3. While conducting admission against these seats, merit should not be given a complete go-by.
  4. That the money, collected in whatever form from such NRIs, should be used for the benefit of students coming from economically weaker backgrounds.

For the purposes of this article then, the Inamdar judgement raises the following question: how have the leading NLUs defined ‘NRI’ and ‘Foreign Nationals’, and how has it impacted diversity at these NLUs?

As was pointed out in a 2018 paper by Chirayu Jain, NLUs do not have a common definition of who is a foreign national, an NRI and an NRI(S) candidate. NUJS lists one of the criterion to qualify as an NRI/ NRI(S) candidate as someone who is “sponsored by an NRI/ Person of Indian Origin (PIO)[4] / Overseas Citizen of India (OCI)[5] who has bona fide interest in the candidate’s education”.[6] PIO/OCI refer to the respective card holders. For NLIU, it is sufficient that a candidate be a first or second-degree blood relative of an NRI/ PIO card holder/ OCI card holder.[7]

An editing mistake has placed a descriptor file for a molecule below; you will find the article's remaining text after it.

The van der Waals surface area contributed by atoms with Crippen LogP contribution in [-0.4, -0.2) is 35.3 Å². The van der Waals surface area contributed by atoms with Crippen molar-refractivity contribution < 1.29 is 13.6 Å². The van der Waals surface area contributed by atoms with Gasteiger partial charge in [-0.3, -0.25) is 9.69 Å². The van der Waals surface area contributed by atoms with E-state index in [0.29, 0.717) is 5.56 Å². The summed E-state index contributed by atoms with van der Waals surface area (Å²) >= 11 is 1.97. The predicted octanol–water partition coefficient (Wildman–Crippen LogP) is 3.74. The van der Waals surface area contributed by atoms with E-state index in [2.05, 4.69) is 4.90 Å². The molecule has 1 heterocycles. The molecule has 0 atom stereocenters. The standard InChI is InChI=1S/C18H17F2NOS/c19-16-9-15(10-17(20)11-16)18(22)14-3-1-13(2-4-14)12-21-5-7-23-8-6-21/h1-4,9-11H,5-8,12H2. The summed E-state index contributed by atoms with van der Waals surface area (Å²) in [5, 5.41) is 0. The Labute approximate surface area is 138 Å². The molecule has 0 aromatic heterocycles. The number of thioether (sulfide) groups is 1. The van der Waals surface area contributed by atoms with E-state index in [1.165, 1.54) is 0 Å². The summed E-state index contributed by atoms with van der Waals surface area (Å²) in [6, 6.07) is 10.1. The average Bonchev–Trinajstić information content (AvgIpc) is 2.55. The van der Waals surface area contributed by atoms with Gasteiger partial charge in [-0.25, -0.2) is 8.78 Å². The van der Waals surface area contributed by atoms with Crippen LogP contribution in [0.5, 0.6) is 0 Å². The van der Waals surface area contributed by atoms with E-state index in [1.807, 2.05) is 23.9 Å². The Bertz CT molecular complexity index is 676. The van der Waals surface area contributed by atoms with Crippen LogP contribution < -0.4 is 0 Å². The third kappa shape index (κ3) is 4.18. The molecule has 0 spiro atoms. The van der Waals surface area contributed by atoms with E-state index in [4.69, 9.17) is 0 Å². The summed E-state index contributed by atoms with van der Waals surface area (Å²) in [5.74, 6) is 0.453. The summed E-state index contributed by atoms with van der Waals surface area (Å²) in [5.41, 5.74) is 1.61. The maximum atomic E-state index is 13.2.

One of the reasons stated by the Court in Inamdar for allowing NRI quotas was to enable the NRI children to be “re-united with the Indian cultural ethos”. The NUJS and NLIU rules practically ensure that even a student who has spent their entire life in India and completed their education here can be admitted under this category if they have a relative abroad who is merely willing to sign the sponsorship certificate. This is confirmed from an independently conducted diversity survey at NUJS in 2019 which shows that inspite of 81 students identifying themselves as being admitted on the NRI/ NRI(S) quota from 2014-2018, only 10 out of the 540+ students of NUJS across the five batches surveyed resided outside India.